I just discovered this blog -- it looks great. I apologize if this question has been asked before -- I tried searching without hits.There are really two parts to the question. The first part is a general question about using frequencies to reduce the number of records. This is a fine approach. You can list each distinct record only once along with its frequency. The frequency counts how many times a particular pattern of feature values (including the class assigned to the target) appears. The second part involves the effect on the SVM algorithm of having many cases with identical features but different assigned classes. That sounded problematic to me, but since I am not an expert on support vector machines, I forwarded your question to someone who is--Lutz Hamel, author of Knowledge Discovery with Support Vector Machines.
I'm just starting with SVMs and have a huge amount of data, mostly in the negative training set (2e8 negative examples, 2e7 positive examples), with relatively few features (eg less than 200). So far I've only tried linear SVM (liblinear) due to the size, with middling success, and want to under-sample at least the negative set to try kernels.
A very basic question. The bulk of the data is quite simple and completely redundant -- meaning many examples of identical feature sets overlapping both positive and negative classes. What differs is the frequency in each class. I think I should be able to remove these redundant samples and simply tell the cost function the frequency of each sample in each class. This would reduce my data by several orders of magnitude.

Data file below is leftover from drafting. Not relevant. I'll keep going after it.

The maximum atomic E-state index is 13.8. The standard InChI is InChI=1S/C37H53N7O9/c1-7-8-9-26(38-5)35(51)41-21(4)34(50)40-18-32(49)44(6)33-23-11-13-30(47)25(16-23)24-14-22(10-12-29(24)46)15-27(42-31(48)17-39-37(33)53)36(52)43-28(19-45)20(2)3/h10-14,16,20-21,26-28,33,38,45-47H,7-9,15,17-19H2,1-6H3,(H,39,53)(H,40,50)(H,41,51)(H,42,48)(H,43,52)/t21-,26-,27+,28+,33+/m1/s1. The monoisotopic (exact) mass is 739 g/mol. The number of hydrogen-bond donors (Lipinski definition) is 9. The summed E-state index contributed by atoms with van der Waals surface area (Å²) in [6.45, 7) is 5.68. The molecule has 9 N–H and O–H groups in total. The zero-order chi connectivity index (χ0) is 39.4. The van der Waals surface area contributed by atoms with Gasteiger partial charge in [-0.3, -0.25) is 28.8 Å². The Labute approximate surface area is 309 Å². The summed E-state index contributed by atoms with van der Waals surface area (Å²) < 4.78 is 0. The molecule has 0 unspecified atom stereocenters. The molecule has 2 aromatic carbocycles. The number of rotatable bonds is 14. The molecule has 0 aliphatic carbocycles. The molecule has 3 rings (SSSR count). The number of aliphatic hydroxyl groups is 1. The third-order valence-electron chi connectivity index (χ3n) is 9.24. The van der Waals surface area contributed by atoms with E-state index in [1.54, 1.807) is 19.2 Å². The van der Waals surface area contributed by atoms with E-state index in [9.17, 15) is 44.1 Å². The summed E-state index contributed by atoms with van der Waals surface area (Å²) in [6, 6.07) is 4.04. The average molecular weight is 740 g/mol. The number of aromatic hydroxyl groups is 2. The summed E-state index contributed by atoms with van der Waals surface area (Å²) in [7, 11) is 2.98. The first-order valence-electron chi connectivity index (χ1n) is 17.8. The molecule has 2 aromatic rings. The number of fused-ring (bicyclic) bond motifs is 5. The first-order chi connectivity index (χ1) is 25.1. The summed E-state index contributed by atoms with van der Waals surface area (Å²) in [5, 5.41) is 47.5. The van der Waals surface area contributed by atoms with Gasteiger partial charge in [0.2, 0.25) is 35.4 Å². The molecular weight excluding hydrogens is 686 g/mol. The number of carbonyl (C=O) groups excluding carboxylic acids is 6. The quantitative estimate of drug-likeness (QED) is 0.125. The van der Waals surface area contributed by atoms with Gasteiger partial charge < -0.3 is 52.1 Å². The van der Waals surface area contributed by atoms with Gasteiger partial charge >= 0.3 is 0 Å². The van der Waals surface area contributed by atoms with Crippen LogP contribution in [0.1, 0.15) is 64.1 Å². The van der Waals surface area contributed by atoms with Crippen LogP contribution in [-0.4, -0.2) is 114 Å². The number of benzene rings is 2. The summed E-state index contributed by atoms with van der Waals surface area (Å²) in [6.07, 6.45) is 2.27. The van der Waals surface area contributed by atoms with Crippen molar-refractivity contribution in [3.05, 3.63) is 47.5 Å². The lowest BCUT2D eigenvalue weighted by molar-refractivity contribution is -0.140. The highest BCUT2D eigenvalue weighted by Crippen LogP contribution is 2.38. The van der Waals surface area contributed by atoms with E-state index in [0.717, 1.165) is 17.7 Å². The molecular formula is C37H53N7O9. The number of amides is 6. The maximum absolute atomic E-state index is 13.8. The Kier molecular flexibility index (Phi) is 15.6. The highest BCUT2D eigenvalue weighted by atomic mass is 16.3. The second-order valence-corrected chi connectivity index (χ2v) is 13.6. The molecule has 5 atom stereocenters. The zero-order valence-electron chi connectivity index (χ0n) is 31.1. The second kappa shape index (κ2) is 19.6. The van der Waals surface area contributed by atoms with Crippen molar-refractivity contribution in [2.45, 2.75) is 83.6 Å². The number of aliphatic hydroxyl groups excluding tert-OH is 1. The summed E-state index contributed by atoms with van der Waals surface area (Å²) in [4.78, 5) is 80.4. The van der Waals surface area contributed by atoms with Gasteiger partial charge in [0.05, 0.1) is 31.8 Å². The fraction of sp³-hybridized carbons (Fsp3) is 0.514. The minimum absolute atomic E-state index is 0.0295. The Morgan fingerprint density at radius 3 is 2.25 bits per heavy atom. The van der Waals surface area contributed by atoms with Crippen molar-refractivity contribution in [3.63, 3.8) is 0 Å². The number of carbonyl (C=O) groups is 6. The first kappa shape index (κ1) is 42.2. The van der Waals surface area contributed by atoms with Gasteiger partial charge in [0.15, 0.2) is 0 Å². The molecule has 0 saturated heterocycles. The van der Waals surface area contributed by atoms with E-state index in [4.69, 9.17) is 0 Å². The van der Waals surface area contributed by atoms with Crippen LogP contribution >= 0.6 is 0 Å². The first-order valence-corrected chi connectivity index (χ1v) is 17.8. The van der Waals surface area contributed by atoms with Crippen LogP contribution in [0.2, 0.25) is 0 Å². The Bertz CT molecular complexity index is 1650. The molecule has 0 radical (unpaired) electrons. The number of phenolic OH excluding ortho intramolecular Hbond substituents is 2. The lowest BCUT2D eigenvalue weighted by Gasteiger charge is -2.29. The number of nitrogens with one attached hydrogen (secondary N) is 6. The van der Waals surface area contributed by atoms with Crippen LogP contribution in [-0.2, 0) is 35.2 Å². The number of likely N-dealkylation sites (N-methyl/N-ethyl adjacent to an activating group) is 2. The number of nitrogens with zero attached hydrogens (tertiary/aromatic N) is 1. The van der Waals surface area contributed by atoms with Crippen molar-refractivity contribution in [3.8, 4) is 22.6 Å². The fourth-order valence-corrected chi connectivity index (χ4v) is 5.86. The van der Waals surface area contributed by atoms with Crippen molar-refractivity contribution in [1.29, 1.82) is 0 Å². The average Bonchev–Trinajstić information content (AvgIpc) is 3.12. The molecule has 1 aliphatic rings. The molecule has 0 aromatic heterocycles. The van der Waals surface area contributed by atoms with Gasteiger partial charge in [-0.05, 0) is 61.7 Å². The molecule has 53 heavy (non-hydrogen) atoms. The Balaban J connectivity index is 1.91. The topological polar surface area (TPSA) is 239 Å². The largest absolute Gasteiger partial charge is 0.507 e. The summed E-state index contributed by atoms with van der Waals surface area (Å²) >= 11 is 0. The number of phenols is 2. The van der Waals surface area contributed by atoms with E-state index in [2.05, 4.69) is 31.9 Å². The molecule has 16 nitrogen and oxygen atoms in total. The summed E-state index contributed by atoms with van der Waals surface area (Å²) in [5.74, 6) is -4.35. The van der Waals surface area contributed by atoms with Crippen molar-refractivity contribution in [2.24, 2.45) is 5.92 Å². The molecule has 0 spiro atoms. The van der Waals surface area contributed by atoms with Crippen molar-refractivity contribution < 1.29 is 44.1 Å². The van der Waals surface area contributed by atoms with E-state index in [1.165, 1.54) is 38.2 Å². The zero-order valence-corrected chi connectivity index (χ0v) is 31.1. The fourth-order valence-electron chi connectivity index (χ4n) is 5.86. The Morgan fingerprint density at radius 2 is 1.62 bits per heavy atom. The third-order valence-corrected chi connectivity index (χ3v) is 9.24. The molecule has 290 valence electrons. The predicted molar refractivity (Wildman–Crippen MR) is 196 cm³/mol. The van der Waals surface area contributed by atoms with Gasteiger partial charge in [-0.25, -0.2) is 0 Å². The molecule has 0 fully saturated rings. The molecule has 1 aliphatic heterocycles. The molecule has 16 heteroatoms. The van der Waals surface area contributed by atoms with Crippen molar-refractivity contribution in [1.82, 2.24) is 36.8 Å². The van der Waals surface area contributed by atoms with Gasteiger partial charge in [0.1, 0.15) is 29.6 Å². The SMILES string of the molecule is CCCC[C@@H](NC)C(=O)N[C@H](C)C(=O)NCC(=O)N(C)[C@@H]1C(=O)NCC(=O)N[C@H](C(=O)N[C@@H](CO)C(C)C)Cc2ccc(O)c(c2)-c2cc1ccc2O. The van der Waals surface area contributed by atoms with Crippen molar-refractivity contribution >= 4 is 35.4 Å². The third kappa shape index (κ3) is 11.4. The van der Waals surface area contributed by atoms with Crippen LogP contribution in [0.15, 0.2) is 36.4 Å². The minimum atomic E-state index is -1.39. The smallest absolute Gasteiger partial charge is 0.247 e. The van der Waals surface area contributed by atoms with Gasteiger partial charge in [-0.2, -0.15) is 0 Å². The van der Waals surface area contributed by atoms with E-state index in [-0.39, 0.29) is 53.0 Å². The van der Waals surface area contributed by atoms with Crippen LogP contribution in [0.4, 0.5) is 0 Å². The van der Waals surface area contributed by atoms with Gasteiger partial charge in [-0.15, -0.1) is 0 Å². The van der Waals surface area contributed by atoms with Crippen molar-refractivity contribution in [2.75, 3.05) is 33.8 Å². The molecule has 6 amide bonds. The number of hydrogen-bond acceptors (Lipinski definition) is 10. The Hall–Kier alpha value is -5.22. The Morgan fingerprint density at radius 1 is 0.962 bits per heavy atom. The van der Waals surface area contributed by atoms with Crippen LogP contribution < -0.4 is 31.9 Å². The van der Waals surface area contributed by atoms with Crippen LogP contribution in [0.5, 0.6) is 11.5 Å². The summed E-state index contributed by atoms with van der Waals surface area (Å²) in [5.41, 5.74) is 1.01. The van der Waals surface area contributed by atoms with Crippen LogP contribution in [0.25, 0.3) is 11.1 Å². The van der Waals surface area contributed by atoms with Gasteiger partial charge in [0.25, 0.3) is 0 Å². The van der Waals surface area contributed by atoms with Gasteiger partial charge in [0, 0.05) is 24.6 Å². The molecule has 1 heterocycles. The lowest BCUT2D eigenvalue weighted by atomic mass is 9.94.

I have been checking publications on imbalanced data but I haven't found this simple issue addressed. Is there a common technique?
Thanks for any insight. Will start on your archives.
Here is his reply:
I have some fundamental questions about the appropriateness of SVM for this classification problem:SVM tries to find a hyperplane that separates your classes. When, (as is very common with things such as marketing response data, or default, or fraud, or pretty much any data I ever work with), there are many training cases where identical values of the predictors lead to different outcomes, support vector machines are probably not the best choice. One alternative you could consider is decision trees. So long as there is a statistically significant difference in the distribution of the target classes, a decision tree can make splits. Any frequently occuring pattern of features will form a leaf and, taking the frquencies into account, the proportion of each class in the leaf provides estimates of the probabilities for each class given that pattern.Identical observation feature vectors produce different classification outcomes. If this is truly meaningful then we are asking the SVM to construct a decision plane through a point with some of the examples in this point classified as positive and some as negative. This is not possible. This means one of two things: (a) we have a sampling problem where different observations are mapped onto the same feature vectors. (b) we have a representation problem where the feature vector is not powerful enough to distinguish observations that should be distinguished.It seems to me that this is not a problem of a simple unbalanced dataset but a problem of encoding and perhaps coming up with derived features that would make this a problem suitable for decision plane based classification algorithms such as SVMs. (is assigning the majority label to points that carry multiple observations an option?)